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Roma History

 

Gypsy \Gyp"sy\, n.; pl. Gypsies. [OE. Gypcyan, F. Gyptien, Egyptian, Gypsy, L. Aegyptius. See Egyptian.] [Also spelled Gipsy and Gypsey.]
1. One of a vagabond race, whose tribes, coming originally from India, entered Europe in 14th or 15th century, and are now scattered over Turkey, Russia, Hungary, Spain, England, etc., living by theft, fortune telling, horse jockeying, tinkering, etc. Cf. Bohemian, Romany.
Like a right gypsy, hath, at fast and loose, Beguiled me to the very heart of loss. --Shak.
2. The language used by the gypsies. --Shak.
3. A dark-complexioned person. --Shak.
4. A cunning or crafty person [Colloquial].

Webster's Revised Unabridged Dictionary 1913

Crowe, 1995: p. 196; Fraser, 1992.
In Ragusa- now Dubrovnik, Croatia- late fall is overcast. Clouds choke the southern Adriatic; hard rains hit the walled city, overflow from the gutters and pound the smooth cobblestones below.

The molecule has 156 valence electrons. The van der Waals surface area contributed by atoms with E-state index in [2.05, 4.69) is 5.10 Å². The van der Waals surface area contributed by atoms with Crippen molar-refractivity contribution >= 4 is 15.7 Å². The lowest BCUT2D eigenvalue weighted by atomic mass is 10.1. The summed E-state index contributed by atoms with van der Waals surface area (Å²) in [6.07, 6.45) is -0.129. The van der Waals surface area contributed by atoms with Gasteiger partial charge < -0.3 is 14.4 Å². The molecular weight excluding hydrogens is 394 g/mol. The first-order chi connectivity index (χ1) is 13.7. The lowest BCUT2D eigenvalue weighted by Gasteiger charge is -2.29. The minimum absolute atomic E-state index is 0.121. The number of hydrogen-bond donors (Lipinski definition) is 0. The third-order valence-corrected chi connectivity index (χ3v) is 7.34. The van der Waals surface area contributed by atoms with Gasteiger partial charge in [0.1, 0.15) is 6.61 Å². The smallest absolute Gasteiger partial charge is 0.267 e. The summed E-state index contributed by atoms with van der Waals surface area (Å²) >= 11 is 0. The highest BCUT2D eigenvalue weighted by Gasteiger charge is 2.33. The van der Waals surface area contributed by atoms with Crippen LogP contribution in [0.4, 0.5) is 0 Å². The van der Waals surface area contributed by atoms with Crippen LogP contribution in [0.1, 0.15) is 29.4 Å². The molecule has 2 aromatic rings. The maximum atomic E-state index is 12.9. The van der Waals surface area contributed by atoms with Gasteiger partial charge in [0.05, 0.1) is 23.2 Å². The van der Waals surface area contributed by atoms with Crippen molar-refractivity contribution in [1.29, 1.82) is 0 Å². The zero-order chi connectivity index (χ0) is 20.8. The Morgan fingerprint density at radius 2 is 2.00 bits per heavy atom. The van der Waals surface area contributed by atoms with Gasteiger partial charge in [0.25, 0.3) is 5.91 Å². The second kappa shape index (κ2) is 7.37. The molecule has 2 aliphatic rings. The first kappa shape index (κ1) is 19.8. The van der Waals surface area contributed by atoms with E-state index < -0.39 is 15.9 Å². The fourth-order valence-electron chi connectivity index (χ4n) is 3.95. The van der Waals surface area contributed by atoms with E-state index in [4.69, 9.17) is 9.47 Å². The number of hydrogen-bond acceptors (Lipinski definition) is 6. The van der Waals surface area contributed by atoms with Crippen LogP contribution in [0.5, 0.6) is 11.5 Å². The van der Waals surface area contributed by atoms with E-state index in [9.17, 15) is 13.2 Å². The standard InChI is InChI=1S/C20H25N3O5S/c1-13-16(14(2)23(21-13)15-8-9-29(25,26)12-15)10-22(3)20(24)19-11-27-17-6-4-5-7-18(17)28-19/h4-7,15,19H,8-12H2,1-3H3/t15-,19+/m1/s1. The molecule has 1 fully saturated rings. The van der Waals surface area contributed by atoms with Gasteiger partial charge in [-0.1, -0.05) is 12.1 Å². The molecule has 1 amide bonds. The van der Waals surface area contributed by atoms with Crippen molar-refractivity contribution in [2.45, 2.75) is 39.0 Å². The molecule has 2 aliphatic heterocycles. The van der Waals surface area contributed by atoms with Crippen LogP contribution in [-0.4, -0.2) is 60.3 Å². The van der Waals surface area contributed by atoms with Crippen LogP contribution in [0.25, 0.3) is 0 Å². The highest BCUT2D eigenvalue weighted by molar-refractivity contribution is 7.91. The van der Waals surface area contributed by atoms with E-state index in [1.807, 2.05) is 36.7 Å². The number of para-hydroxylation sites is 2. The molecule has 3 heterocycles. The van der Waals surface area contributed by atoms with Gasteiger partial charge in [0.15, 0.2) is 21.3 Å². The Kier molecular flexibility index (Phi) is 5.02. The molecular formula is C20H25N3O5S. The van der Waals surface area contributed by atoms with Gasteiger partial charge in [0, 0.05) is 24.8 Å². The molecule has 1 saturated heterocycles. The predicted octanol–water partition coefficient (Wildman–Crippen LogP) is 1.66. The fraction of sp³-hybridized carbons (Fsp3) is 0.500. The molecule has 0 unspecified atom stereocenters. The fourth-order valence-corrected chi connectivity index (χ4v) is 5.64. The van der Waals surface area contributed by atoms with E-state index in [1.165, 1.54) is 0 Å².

November 5th, 1362:
The Ragusan goldsmith Radenus Bratoslauich accepted as a deposit eight silver pieces from two dark-skinned, black-haired men- one Vlachus and Vitanus. Ragusa was an empire built on trade; it had outposts as far away as the ancient mines of Novo Brdo, Kosovo. Its traders controlled Bosnian silver from Srebrenica. Its diplomats fawned and played greater empires- Turks and Venetians- against one another. It invented the concept of ship quarantine and outlawed slavery before any other nation in the world. Its ships later took part in the Spanish Armada.

Radenus refused to return the dark men’s coins; Vlachus and Vitanus filed a petition with the local authorities, who ordered the goldsmith to do so. Ragusan ships then sailed the known world; strangers such as these were not unusual. But the official noted on the petition that these men were Egyptiorum.

The petition survives- in the Dubrovnik Historijski Archiv. It is the first reliable record of Roma in the former Yugoslavia.



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